The Committed Parent
An Open Love Letter to Parents

Dear Parents,

Somewhat to my own surprise, I recently discovered the area
where I intend to devote the remaining years of my life. As often
happens with such realizations, it turns out to be something that
I have been deeply immersed in for nearly 30 years in a variety
of different guises: advocating for children and offering
information, care and loving support to the often lonely,
overwhelming work of being a parent.
Advocating for children in this manner turns out to be a rather
tricky enterprise. From observing parents up close, and from
being one myself, I recognize that in our sanest moments we
parents want nothing but the very best for our children. And yet,
the number of times when I have been confused, frightened,
withdrawn, filled with despair, angry and even a little crazed
have been many - just ask my daughter!
But mostly what we want is to be able to nurture, provide for,
safeguard and love our children beyond all measure and all
reason. Yet the fact is that the work of parenting, both by its
nature and its duration, virtually guarantees that there will be
moments when we are not sane nor centered. My intention here
is to help each of us better understand such moments, and also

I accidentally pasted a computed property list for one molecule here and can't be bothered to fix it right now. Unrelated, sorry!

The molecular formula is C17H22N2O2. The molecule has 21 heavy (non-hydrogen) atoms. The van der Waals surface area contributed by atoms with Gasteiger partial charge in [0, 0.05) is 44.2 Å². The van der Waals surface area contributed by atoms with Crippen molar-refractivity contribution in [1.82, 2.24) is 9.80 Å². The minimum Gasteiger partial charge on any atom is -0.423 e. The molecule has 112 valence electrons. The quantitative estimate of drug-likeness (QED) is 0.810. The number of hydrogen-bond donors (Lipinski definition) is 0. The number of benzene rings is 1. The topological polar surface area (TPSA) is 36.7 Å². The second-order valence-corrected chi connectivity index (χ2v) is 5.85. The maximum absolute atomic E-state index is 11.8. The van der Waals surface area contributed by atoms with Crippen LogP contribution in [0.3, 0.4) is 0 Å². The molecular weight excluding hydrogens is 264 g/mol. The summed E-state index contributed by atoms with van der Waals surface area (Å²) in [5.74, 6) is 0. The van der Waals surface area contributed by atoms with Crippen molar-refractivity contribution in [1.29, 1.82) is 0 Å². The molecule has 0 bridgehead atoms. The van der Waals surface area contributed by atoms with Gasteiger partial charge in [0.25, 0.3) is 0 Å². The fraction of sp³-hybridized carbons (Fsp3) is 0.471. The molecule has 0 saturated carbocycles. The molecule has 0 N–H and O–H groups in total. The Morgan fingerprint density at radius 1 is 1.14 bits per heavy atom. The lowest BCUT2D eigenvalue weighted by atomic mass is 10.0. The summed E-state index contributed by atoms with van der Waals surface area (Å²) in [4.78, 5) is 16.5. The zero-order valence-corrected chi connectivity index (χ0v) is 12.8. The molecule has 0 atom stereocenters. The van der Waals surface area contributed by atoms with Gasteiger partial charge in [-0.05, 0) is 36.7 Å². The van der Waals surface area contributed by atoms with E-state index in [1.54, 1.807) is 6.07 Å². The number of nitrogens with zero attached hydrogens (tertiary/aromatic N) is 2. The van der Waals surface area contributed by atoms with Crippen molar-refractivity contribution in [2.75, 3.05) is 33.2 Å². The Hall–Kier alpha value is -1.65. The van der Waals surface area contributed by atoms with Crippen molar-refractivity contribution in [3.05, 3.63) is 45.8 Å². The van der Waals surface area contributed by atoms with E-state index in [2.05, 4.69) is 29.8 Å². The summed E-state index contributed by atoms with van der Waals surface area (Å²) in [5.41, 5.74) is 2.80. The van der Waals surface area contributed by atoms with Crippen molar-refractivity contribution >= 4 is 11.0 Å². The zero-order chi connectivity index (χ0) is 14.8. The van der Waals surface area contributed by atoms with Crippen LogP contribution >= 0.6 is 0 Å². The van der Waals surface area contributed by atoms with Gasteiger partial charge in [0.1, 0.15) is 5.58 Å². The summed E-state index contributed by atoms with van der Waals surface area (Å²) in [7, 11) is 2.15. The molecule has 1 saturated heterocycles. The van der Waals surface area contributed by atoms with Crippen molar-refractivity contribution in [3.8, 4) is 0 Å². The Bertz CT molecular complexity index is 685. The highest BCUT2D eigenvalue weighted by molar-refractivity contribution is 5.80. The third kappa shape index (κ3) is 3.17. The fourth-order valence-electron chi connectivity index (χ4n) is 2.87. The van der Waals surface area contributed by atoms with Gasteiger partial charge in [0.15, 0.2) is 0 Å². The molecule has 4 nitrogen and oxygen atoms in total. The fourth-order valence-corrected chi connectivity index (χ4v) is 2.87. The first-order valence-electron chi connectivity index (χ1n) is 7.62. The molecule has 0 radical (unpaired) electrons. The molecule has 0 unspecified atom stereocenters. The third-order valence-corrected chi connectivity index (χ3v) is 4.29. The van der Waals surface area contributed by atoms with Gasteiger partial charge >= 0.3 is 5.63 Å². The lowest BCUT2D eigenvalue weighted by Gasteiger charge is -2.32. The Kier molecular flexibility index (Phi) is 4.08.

to make it abundantly clear, in no uncertain terms, that in each
and every moment in our lives as parents, there isn’t a single
one of us who hasn’t been doing the very best they could in the
moment, given existing circumstances.
In part, it is the circumstances – our internal and external lived
reality – that we’ll be exploring together here. We’ll be looking at
the things that live wild and unresolved within us, as well as in
the world all around us – all the things that can tilt us off-axis
and manage to make us more than a little crazy – crazy enough
that sometimes we actually may feel as though we should be
In the explorations that arise out of the material that I will be
sharing here, and that I fully imagine many of you will be sharing
with me, I expect to learn a great deal. I haven’t been a parent to
all children, only to one child, a relatively easy one by most
measures. I know that children come in all shapes, sizes and
challenges. Some of them I expect will present challenges that I
won’t have even a clue about how to respon. In those instances,
what I can do is listen in order to do my best to truly understand
just how difficult this “most important job in the world” really can
And I can also inquire. Collectively, all of us are smarter than
any one of us, and so it is the collective wisdom that I anticipate
drawing upon frequently here in this forum. It is the collective
wisdom, shared freely, that will provide each of us with much
that we might need on this journey.

Sincerely yours,

Mark Brady

P.S. To begin our explorations together, feel free to start
Employing social neuroscience to help parents raise kids we can live with and are crazy about ~